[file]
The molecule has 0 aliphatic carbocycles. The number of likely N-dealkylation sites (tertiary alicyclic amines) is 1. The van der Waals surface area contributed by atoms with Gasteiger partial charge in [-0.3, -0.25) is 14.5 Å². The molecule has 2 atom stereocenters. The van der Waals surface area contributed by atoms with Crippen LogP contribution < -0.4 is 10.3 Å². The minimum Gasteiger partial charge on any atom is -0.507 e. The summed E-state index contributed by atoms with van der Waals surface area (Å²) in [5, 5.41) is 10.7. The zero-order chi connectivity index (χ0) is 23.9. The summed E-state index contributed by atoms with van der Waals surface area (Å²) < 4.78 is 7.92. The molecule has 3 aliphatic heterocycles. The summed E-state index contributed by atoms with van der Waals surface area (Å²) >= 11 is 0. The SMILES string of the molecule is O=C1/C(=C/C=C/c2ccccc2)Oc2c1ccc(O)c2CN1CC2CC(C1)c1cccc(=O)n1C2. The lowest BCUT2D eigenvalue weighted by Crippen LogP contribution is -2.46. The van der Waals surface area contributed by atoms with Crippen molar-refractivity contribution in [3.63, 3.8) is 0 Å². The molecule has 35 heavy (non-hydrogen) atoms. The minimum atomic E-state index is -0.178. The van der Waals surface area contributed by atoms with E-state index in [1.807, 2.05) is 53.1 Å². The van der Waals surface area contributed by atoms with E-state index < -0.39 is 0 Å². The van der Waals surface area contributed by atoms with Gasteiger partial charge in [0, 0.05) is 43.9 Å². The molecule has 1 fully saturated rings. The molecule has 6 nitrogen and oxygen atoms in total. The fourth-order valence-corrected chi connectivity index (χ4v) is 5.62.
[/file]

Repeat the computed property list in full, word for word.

The molecule has 0 aliphatic carbocycles. The number of likely N-dealkylation sites (tertiary alicyclic amines) is 1. The van der Waals surface area contributed by atoms with Gasteiger partial charge in [-0.3, -0.25) is 14.5 Å². The molecule has 2 atom stereocenters. The van der Waals surface area contributed by atoms with Crippen LogP contribution < -0.4 is 10.3 Å². The minimum Gasteiger partial charge on any atom is -0.507 e. The summed E-state index contributed by atoms with van der Waals surface area (Å²) in [5, 5.41) is 10.7. The zero-order chi connectivity index (χ0) is 23.9. The summed E-state index contributed by atoms with van der Waals surface area (Å²) < 4.78 is 7.92. The molecule has 3 aliphatic heterocycles. The summed E-state index contributed by atoms with van der Waals surface area (Å²) >= 11 is 0. The SMILES string of the molecule is O=C1/C(=C/C=C/c2ccccc2)Oc2c1ccc(O)c2CN1CC2CC(C1)c1cccc(=O)n1C2. The lowest BCUT2D eigenvalue weighted by Crippen LogP contribution is -2.46. The van der Waals surface area contributed by atoms with Crippen molar-refractivity contribution in [3.63, 3.8) is 0 Å². The molecule has 35 heavy (non-hydrogen) atoms. The minimum atomic E-state index is -0.178. The van der Waals surface area contributed by atoms with E-state index in [1.807, 2.05) is 53.1 Å². The van der Waals surface area contributed by atoms with E-state index < -0.39 is 0 Å². The van der Waals surface area contributed by atoms with Gasteiger partial charge in [0, 0.05) is 43.9 Å². The molecule has 1 fully saturated rings. The molecule has 6 nitrogen and oxygen atoms in total. The fourth-order valence-corrected chi connectivity index (χ4v) is 5.62.